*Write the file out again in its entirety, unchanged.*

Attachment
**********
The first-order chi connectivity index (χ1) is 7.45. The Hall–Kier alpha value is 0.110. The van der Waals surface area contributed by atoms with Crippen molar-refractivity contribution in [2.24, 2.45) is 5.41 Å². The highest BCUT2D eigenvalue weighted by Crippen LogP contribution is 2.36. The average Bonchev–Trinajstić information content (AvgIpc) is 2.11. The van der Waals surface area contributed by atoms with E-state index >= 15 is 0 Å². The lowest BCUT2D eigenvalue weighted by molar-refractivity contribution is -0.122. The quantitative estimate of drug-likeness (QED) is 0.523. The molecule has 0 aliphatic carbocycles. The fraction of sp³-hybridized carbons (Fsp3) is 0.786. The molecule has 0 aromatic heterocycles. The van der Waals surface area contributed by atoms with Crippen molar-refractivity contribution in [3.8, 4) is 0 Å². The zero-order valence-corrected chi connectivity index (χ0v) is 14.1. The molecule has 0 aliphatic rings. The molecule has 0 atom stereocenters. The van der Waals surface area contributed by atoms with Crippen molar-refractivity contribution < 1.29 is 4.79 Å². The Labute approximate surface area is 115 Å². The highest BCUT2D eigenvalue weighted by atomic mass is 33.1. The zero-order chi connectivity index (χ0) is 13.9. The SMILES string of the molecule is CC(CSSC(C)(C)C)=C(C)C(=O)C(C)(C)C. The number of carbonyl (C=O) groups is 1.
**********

The first-order chi connectivity index (χ1) is 7.45. The Hall–Kier alpha value is 0.110. The van der Waals surface area contributed by atoms with Crippen molar-refractivity contribution in [2.24, 2.45) is 5.41 Å². The highest BCUT2D eigenvalue weighted by Crippen LogP contribution is 2.36. The average Bonchev–Trinajstić information content (AvgIpc) is 2.11. The van der Waals surface area contributed by atoms with E-state index >= 15 is 0 Å². The lowest BCUT2D eigenvalue weighted by molar-refractivity contribution is -0.122. The quantitative estimate of drug-likeness (QED) is 0.523. The molecule has 0 aliphatic carbocycles. The fraction of sp³-hybridized carbons (Fsp3) is 0.786. The molecule has 0 aromatic heterocycles. The van der Waals surface area contributed by atoms with Crippen molar-refractivity contribution in [3.8, 4) is 0 Å². The zero-order valence-corrected chi connectivity index (χ0v) is 14.1. The molecule has 0 aliphatic rings. The molecule has 0 atom stereocenters. The van der Waals surface area contributed by atoms with Crippen molar-refractivity contribution < 1.29 is 4.79 Å². The Labute approximate surface area is 115 Å². The highest BCUT2D eigenvalue weighted by atomic mass is 33.1. The zero-order chi connectivity index (χ0) is 13.9. The SMILES string of the molecule is CC(CSSC(C)(C)C)=C(C)C(=O)C(C)(C)C. The number of carbonyl (C=O) groups is 1.